So, if we are really going to live the Christian life, it means really engaging in the redemptive suffering.
Last week the particular kind of suffering was related to humbling ourselves, the suffering of humiliation, admitting we don’t know it all, engaging in the most basic and yet difficult Christian discipline of prayer – more and more prayer, a simple way to practice humbling ourselves under God. And the difficult spiritual discipline of humbling ourselves before others.
What is the spiritual discipline being suggested today?
The Gospel reading this morning [St Luke 6.36-42] is from the most famous sermon ever, the Sermon on the Plain (like the Sermon on the Mount in St Matthew) by God in the flesh. Jesus is pouring out simple practical advice to us about the Christian life.
He begins by telling us all that we are all very blind and in need of grace – Can the blind lead the blind, will they not both fall into a pit. And that blindness shows itself in one way as being quick to judge and to condemn others.
There is a way that this can be manifested in the modern world. I saw a funny cartoon recently (right). The cartoon shows a conveyer belt, with different people, men and women, dressed differently, then going through a large blue “f”, you know, the Facebook “f”, and on the other side they are all dressed in judges outfits, with wigs, and with angry faces and mallets in their hands. It was one person’s observation about how we can become so judgemental in our comments, so quickly experts in every field of life.
I’m not against Facebook (it can be an instrument to keep us connected and for people to express their loving support) or people expressing opinions, but Jesus is warning us to be careful when we too quickly condemn without all the facts – “judge not, and you will not be judged, condemn not, and you will not be condemned; forgive, and you will be forgiven; give and it will be given to you.”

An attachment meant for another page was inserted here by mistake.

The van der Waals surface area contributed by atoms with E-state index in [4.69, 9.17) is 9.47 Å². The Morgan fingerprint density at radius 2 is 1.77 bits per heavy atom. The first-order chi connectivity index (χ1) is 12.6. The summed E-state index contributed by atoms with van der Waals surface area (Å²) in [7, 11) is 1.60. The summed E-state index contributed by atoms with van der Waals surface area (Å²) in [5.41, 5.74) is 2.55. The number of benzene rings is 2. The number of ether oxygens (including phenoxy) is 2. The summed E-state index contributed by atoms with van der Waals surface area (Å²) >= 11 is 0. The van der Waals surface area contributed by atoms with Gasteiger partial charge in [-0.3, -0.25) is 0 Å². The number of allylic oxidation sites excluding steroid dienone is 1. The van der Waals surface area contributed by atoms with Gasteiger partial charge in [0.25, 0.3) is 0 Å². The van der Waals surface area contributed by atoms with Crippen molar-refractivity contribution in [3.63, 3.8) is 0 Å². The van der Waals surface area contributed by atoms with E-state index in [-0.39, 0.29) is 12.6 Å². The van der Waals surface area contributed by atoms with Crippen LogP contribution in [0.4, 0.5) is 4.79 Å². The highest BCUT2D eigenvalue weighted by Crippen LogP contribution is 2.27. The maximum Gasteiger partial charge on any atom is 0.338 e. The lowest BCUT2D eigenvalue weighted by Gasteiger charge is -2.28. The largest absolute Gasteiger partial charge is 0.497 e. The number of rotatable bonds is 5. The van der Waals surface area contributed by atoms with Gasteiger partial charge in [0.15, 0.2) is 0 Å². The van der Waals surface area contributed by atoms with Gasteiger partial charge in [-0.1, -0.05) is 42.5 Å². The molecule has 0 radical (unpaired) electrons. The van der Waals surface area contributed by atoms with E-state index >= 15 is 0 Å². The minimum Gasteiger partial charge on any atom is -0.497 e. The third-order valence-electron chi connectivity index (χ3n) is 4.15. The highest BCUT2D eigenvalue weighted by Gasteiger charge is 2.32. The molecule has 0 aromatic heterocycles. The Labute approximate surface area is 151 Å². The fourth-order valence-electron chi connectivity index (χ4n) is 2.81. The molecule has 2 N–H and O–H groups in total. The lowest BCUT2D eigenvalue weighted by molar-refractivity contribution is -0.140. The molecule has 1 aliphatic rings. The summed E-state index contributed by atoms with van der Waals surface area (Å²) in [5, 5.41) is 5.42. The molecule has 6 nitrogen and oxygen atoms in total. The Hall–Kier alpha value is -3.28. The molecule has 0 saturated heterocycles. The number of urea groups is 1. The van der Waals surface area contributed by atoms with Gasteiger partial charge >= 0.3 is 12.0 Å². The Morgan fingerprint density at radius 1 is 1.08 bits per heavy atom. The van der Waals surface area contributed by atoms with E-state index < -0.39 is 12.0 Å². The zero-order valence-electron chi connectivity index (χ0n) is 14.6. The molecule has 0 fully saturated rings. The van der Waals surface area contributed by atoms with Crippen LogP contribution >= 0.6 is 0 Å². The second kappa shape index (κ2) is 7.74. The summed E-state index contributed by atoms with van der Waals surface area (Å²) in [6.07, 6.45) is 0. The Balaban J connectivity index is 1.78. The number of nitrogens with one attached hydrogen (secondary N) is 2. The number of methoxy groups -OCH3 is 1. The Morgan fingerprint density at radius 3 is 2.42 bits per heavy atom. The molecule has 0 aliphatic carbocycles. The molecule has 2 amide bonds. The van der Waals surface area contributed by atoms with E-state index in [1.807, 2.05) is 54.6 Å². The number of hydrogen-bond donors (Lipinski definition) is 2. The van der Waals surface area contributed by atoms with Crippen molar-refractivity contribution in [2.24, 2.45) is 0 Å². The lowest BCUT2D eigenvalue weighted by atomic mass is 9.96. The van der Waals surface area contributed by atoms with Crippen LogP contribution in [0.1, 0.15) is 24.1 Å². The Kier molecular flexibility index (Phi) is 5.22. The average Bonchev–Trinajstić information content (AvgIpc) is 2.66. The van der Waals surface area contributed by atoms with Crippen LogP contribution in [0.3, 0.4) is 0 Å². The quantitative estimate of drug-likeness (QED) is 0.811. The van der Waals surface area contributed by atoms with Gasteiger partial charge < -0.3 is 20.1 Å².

And Jesus goes on to encourage us all to the hardest spiritual discipline that there is –
How can you say to your brother, ‘Brother, let me take out the speck that is in your eye’, when you yourself do not see the log that is in your own eye? You hypocrite, first take the log out of your own eye, and then you will see clearly to take out the speck that is in your brother’s eye.
Hypocrisy is pretending we have it all together on the outside and yet in reality being unrighteous on the inside.
Do you see what the spiritual discipline is that Jesus commends to us?
It is the inward turn, to look at ourselves, plainly, honestly, and to keep our gaze there so that we look at others with clearer eyes, with eyes of loving mercy.
We might find it easier if we were told to climb the highest mountain, or to go on a pilgrimage barefoot through the intense heat of the desert and then all will become clear – but to spend time in quiet looking at oneself, at one’s life, at one’s inner motivations, has been seen as one of the most difficult of spiritual disciplines to practice.
It’s difficult for a few reasons: we hide ourselves from ourselves, we are quite a mystery to ourselves, but of course, not to God, who sees all things, and would have us see ourselves and know ourselves as he knows us – only then can we grow. Here are some reasons the inward turn can be difficult: